Janie’s third wedding was small and outdoors with all the things you’d expect of such a wedding in the 2010’s, framed chalkboards and strings of lights and craft cocktails served in blue Mason jars. It was the middle of July in Georgia and it was hot as fuck. Janie glowed all over the place and danced barefoot. I sat at a burlap runnered table under a pecan tree drinking a mojito muddled right in front of me by a hot guy in a white linen button down and black slacks who was probably all of twenty-three. He winked as I stuffed a dollar into his Mason jar. Sweat sluiced down my spine and soaked into the back of my practical cotton underwear.
Under the table, I hiked my calf-length skirt up over my knees and spread my thighs, fanned myself with the thin fabric. Janie’s Aunt Ada plopped down in the chair next to me. She fished an ice cube out of her drink and dropped it into her significant cleavage.
“That’s better!” she said, pressing her breasts together with her wrists and making loud sounds of satisfaction.
I smiled and drained my drink, spilling ice and bits of mint all down the front of my age-appropriate peach tank top edged in small glass beads.
“Well, shit,” I said and mopped my chest and shirt with the small cocktail napkin announcing “Janie & Bo” in playful black script.
“Feels good, don’t it?” Aunt Ada asked, and I had to admit it did.
We both looked up, and I caught the eye of the bartender.
“He’s thinking about what he’d do with you, honey,” she said, smiling and raising her knobby chin in his direction. I closed my eyes and chuckled and tried not to think about what he might do, about how very long it had been.
“The way to keep a man,” she said, raising her Mason jar in the direction of the bar, then in the direction of Janie and Bo, stuck together in the heat out in front of the live guitar duo playing some song involving whiskey, rain, a truck, and a blue-eyed girl, “is to always give him a blow-job.”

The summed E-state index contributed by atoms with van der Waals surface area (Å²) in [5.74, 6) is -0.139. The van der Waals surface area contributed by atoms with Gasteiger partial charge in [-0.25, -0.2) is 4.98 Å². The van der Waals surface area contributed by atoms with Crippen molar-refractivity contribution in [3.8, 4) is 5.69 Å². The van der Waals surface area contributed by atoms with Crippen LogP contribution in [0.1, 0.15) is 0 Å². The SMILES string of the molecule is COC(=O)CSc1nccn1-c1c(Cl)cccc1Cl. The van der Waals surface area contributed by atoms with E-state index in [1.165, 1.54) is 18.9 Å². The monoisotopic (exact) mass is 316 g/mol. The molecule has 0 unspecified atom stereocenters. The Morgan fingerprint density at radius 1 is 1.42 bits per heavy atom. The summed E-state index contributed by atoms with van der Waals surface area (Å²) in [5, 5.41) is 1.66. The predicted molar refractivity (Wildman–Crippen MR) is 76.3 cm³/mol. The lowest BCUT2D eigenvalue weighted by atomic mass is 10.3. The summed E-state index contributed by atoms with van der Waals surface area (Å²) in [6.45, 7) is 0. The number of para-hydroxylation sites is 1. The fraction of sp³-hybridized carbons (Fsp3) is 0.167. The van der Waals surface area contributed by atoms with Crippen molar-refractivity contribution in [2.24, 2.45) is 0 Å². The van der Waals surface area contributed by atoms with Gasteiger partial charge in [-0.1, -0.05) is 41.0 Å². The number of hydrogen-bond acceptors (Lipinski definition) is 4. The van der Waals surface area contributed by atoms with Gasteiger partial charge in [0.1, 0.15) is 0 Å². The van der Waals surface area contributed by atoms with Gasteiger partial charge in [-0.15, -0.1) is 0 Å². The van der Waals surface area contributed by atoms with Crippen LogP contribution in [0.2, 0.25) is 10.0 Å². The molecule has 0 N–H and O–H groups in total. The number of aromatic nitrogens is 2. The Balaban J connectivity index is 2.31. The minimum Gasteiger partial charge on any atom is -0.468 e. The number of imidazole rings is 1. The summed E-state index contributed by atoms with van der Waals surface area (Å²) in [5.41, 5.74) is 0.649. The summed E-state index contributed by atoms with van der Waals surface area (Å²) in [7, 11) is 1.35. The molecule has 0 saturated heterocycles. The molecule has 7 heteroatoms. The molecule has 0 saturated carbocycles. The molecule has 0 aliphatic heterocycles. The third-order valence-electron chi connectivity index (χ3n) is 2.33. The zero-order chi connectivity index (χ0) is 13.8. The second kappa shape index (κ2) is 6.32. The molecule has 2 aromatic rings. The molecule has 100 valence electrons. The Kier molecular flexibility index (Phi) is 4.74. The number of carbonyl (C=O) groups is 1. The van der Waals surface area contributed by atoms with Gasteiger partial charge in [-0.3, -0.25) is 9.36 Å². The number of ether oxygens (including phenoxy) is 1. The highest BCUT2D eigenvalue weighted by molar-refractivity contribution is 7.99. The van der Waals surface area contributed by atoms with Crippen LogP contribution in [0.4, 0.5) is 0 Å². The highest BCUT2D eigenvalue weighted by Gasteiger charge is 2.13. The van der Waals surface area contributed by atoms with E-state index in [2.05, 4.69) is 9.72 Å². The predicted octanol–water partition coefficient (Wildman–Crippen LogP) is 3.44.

I snorted. “That’s it?” I asked, playing along.
“That’s it. You got to get your knees dirty,” she said. “I gave the same advice to Janie there. I said, Janie? You want this’un to stay? Suck his dick.”
We both looked toward the bartender who was rolling his sleeves up over muscular forearms. He looked up at us. Janie’s Aunt Ada wrapped her thin lips around the tiny black stir straw in her drink.
“Always worked for me,” she said, and she gave him a little wave. The bartender smiled, waved back. I pressed my glass to my reddening cheek.
Janie’s Aunt Ada hooked a finger into her jar, pulled out another ice cube, rubbed it along her collar bone.
“You’re still young,” she said. “You got time.”
Later, as I straddled the bartender in the back seat of my Pathfinder, as his mouth sucked lime and white rum from my breasts, I thought of Janie’s Aunt Ada. I thought about how far I would go to keep my knees clean.
Gabrielle Brant Freeman
Gabrielle Brant Freeman’s poetry has been published in many journals, including Barrelhouse, One, Scoundrel Time, and storySouth. She was nominated for a Pushcart in 2017, and she won the 2015 Randall Jarrell Competition. Press 53 published her book, When She Was Bad, in 2016. Read more: http://gabriellebrantfreeman.
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